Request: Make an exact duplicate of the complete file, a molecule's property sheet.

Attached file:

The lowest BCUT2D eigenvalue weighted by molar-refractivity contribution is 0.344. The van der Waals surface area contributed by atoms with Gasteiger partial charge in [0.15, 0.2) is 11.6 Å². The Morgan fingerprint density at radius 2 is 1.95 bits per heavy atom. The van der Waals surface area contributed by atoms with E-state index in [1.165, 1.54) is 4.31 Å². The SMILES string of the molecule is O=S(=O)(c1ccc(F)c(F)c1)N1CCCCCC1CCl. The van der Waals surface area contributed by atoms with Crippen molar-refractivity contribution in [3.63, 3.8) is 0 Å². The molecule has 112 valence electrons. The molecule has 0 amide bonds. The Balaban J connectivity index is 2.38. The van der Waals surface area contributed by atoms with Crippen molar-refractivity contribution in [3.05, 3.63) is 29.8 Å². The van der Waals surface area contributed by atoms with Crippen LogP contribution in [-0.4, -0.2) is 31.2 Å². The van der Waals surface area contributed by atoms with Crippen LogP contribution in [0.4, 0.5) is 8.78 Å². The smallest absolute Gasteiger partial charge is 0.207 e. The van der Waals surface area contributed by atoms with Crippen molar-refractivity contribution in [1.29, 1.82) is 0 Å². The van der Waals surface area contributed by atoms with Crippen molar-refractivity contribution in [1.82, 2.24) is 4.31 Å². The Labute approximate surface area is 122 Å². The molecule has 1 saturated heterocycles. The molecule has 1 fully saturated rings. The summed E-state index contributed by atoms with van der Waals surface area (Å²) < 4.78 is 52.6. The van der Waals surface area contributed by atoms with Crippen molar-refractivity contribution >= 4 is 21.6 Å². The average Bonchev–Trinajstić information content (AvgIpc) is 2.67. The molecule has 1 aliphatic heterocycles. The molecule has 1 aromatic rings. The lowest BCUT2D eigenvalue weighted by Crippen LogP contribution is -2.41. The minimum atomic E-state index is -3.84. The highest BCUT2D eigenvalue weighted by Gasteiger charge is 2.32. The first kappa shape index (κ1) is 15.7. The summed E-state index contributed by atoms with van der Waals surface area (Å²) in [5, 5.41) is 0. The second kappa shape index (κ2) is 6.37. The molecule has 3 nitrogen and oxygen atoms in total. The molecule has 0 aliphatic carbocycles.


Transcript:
The lowest BCUT2D eigenvalue weighted by molar-refractivity contribution is 0.344. The van der Waals surface area contributed by atoms with Gasteiger partial charge in [0.15, 0.2) is 11.6 Å². The Morgan fingerprint density at radius 2 is 1.95 bits per heavy atom. The van der Waals surface area contributed by atoms with E-state index in [1.165, 1.54) is 4.31 Å². The SMILES string of the molecule is O=S(=O)(c1ccc(F)c(F)c1)N1CCCCCC1CCl. The van der Waals surface area contributed by atoms with Crippen molar-refractivity contribution in [3.63, 3.8) is 0 Å². The molecule has 112 valence electrons. The molecule has 0 amide bonds. The Balaban J connectivity index is 2.38. The van der Waals surface area contributed by atoms with Crippen molar-refractivity contribution in [3.05, 3.63) is 29.8 Å². The van der Waals surface area contributed by atoms with Crippen LogP contribution in [-0.4, -0.2) is 31.2 Å². The van der Waals surface area contributed by atoms with Crippen LogP contribution in [0.4, 0.5) is 8.78 Å². The smallest absolute Gasteiger partial charge is 0.207 e. The van der Waals surface area contributed by atoms with Crippen molar-refractivity contribution in [1.29, 1.82) is 0 Å². The van der Waals surface area contributed by atoms with Crippen molar-refractivity contribution in [1.82, 2.24) is 4.31 Å². The Labute approximate surface area is 122 Å². The molecule has 1 saturated heterocycles. The molecule has 1 fully saturated rings. The summed E-state index contributed by atoms with van der Waals surface area (Å²) < 4.78 is 52.6. The van der Waals surface area contributed by atoms with Crippen molar-refractivity contribution >= 4 is 21.6 Å². The average Bonchev–Trinajstić information content (AvgIpc) is 2.67. The molecule has 1 aliphatic heterocycles. The molecule has 1 aromatic rings. The lowest BCUT2D eigenvalue weighted by Crippen LogP contribution is -2.41. The minimum atomic E-state index is -3.84. The highest BCUT2D eigenvalue weighted by Gasteiger charge is 2.32. The first kappa shape index (κ1) is 15.7. The summed E-state index contributed by atoms with van der Waals surface area (Å²) in [5, 5.41) is 0. The second kappa shape index (κ2) is 6.37. The molecule has 3 nitrogen and oxygen atoms in total. The molecule has 0 aliphatic carbocycles.